What will it take to help reach your savings goals? This financial calculator helps you find out. Enter in your savings plan and view graphically your financial results. Click the report button to get more information about your plan, and what you can do to make sure that it is on track.
- Savings goal
- The amount you wish to have in savings at the end of this savings plan.
- Years to save
- The number of years you have to save.
- Amount currently saved
- Total you currently have saved toward this savings goal.
- Monthly savings
- The amount you will contribute each month to your investments. This calculator also assumes that you make your contribution at the beginning of each month.
- Expected rate of return
- This is the annually compounded rate of return you expect from your investments. For the purposes of this calculator, taxation is not factored into the results. If you pay taxes on the interest, dividends or capital gains from these investments, you may wish to enter your after-tax rate of return.
The actual rate of return is largely dependent on the type of investments you select. The S&P 500 for the ten years ending on December 31st, 2011 had an annual compounded rate of return of 2.92%, including reinvestment of dividends. From January 1970 through the end of 2011, the average annual compounded rate of return for the S&P 500, including reinvestment of dividends, was approximately 10.01% (source: www.standardandpoors.com). Since 1970, the highest 12-month return was 61% (June 1982 through June 1983). The lowest 12-month return was -43% (March 2008 to March 2009). Savings accounts at a bank may pay as little as 0.25% or less but carry significantly lower risk of loss of principal balances.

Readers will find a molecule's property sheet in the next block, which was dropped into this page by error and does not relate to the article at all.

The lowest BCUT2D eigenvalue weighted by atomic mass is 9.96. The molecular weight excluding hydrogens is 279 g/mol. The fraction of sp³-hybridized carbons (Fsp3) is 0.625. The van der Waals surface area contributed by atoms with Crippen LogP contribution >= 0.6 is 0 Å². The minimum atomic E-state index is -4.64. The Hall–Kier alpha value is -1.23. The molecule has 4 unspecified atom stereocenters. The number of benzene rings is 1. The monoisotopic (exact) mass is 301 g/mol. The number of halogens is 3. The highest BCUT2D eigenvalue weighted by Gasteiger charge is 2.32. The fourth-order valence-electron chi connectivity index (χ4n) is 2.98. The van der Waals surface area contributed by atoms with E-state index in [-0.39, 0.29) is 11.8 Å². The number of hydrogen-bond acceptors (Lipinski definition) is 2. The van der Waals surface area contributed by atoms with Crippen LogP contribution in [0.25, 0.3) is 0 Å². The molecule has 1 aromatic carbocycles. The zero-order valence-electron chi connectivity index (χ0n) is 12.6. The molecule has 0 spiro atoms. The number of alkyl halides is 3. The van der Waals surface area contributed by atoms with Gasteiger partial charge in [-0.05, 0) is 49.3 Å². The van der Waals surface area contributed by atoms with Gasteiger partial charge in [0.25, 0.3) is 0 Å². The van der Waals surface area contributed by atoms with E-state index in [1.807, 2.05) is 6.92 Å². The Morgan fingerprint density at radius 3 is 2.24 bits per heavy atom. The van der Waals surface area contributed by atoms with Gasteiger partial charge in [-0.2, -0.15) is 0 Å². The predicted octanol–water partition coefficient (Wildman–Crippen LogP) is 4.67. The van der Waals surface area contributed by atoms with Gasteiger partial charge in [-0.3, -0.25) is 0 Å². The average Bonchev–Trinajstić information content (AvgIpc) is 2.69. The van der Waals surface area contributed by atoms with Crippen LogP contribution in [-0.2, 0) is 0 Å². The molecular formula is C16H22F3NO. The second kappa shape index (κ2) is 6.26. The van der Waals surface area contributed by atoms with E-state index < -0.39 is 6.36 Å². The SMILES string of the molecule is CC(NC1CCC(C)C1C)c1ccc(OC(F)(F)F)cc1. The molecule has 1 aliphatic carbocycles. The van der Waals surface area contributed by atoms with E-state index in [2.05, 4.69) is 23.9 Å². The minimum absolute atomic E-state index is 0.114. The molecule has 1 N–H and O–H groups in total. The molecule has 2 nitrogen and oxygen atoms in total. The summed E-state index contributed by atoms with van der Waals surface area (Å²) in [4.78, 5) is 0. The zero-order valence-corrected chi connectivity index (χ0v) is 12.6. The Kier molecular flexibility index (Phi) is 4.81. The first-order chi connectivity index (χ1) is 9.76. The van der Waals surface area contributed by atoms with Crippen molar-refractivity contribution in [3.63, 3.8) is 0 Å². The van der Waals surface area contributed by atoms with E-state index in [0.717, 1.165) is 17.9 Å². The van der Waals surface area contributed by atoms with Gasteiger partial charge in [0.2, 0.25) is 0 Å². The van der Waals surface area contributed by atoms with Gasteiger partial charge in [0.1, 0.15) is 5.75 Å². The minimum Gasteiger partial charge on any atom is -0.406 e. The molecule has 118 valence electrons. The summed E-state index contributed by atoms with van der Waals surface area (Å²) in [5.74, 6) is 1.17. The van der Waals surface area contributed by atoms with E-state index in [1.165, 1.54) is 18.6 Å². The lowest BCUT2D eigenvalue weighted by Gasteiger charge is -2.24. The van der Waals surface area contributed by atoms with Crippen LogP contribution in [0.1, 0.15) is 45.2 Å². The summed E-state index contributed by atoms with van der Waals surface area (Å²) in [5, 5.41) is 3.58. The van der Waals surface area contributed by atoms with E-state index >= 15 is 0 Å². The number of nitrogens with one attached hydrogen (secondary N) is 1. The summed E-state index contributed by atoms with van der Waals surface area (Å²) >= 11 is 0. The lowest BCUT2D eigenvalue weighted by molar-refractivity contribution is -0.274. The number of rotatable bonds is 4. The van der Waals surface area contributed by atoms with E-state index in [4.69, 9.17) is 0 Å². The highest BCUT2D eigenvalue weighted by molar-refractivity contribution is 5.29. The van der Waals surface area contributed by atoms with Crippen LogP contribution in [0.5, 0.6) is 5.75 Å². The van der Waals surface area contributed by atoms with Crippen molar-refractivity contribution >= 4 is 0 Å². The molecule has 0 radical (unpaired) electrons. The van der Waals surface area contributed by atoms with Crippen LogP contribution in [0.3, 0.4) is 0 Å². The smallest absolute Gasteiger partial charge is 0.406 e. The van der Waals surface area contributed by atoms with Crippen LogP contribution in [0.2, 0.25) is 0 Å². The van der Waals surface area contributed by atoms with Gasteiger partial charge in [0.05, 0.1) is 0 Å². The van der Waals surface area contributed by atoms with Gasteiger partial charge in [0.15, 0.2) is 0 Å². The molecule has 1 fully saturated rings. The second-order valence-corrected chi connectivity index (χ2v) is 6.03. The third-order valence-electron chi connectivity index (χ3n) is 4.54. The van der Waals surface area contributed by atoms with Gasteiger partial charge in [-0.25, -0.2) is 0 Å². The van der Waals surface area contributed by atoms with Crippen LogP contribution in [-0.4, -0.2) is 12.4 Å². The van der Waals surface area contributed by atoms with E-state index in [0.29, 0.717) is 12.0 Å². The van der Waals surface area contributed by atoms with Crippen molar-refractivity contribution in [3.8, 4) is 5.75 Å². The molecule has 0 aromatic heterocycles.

It is important to remember that these scenarios are hypothetical and that future rates of return can't be predicted with certainty and that investments that pay higher rates of return are generally subject to higher risk and volatility. The actual rate of return on investments can vary widely over time, especially for long-term investments. This includes the potential loss of principal on your investment. It is not possible to invest directly in an index and the compounded rate of return noted above does not reflect sales charges and other fees that funds and/or investment companies may charge.
- Expected annual inflation rate
- What you expect for the average long-term inflation rate. A common measure of inflation in the U.S. is the Consumer Price Index (CPI). From 1925 through 2011 the CPI has a long-term average of 3.0% annually. Over the last 31 years, the highest CPI recorded was 13.5% in 1980.